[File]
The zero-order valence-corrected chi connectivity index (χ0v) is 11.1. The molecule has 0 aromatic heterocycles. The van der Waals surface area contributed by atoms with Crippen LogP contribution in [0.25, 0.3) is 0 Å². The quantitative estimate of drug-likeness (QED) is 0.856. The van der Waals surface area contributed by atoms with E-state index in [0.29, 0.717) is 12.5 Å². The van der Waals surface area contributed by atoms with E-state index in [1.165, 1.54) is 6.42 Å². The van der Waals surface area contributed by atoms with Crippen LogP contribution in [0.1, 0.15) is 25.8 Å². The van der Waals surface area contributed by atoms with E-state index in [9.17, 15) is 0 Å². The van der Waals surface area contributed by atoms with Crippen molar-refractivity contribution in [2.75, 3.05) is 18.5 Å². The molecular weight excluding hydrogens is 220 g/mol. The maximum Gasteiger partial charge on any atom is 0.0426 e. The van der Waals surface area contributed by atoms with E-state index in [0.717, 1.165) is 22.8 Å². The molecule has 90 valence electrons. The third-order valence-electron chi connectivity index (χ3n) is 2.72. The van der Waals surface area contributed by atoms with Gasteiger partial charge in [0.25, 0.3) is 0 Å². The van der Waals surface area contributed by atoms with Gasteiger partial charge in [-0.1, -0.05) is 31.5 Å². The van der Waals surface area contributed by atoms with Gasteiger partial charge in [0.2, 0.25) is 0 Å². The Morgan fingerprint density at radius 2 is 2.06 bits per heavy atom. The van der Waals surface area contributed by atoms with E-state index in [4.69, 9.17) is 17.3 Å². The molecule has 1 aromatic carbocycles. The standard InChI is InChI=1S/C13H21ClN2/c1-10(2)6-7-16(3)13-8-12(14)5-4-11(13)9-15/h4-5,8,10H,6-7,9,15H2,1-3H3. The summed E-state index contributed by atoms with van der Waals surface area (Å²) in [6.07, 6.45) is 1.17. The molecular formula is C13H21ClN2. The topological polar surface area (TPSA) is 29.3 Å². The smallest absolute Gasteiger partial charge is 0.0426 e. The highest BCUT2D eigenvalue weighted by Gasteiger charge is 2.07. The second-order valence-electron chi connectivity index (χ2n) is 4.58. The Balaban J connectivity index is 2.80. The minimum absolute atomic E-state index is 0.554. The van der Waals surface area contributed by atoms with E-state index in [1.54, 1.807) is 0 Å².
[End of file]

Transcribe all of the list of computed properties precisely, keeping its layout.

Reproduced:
The zero-order valence-corrected chi connectivity index (χ0v) is 11.1. The molecule has 0 aromatic heterocycles. The van der Waals surface area contributed by atoms with Crippen LogP contribution in [0.25, 0.3) is 0 Å². The quantitative estimate of drug-likeness (QED) is 0.856. The van der Waals surface area contributed by atoms with E-state index in [0.29, 0.717) is 12.5 Å². The van der Waals surface area contributed by atoms with E-state index in [1.165, 1.54) is 6.42 Å². The van der Waals surface area contributed by atoms with Crippen LogP contribution in [0.1, 0.15) is 25.8 Å². The van der Waals surface area contributed by atoms with E-state index in [9.17, 15) is 0 Å². The van der Waals surface area contributed by atoms with Crippen molar-refractivity contribution in [2.75, 3.05) is 18.5 Å². The molecular weight excluding hydrogens is 220 g/mol. The maximum Gasteiger partial charge on any atom is 0.0426 e. The van der Waals surface area contributed by atoms with E-state index in [0.717, 1.165) is 22.8 Å². The molecule has 90 valence electrons. The third-order valence-electron chi connectivity index (χ3n) is 2.72. The van der Waals surface area contributed by atoms with Gasteiger partial charge in [0.25, 0.3) is 0 Å². The van der Waals surface area contributed by atoms with Gasteiger partial charge in [-0.1, -0.05) is 31.5 Å². The van der Waals surface area contributed by atoms with Gasteiger partial charge in [0.2, 0.25) is 0 Å². The Morgan fingerprint density at radius 2 is 2.06 bits per heavy atom. The van der Waals surface area contributed by atoms with E-state index in [4.69, 9.17) is 17.3 Å². The molecule has 1 aromatic carbocycles. The standard InChI is InChI=1S/C13H21ClN2/c1-10(2)6-7-16(3)13-8-12(14)5-4-11(13)9-15/h4-5,8,10H,6-7,9,15H2,1-3H3. The summed E-state index contributed by atoms with van der Waals surface area (Å²) in [6.07, 6.45) is 1.17. The molecular formula is C13H21ClN2. The topological polar surface area (TPSA) is 29.3 Å². The smallest absolute Gasteiger partial charge is 0.0426 e. The highest BCUT2D eigenvalue weighted by Gasteiger charge is 2.07. The second-order valence-electron chi connectivity index (χ2n) is 4.58. The Balaban J connectivity index is 2.80. The minimum absolute atomic E-state index is 0.554. The van der Waals surface area contributed by atoms with E-state index in [1.54, 1.807) is 0 Å².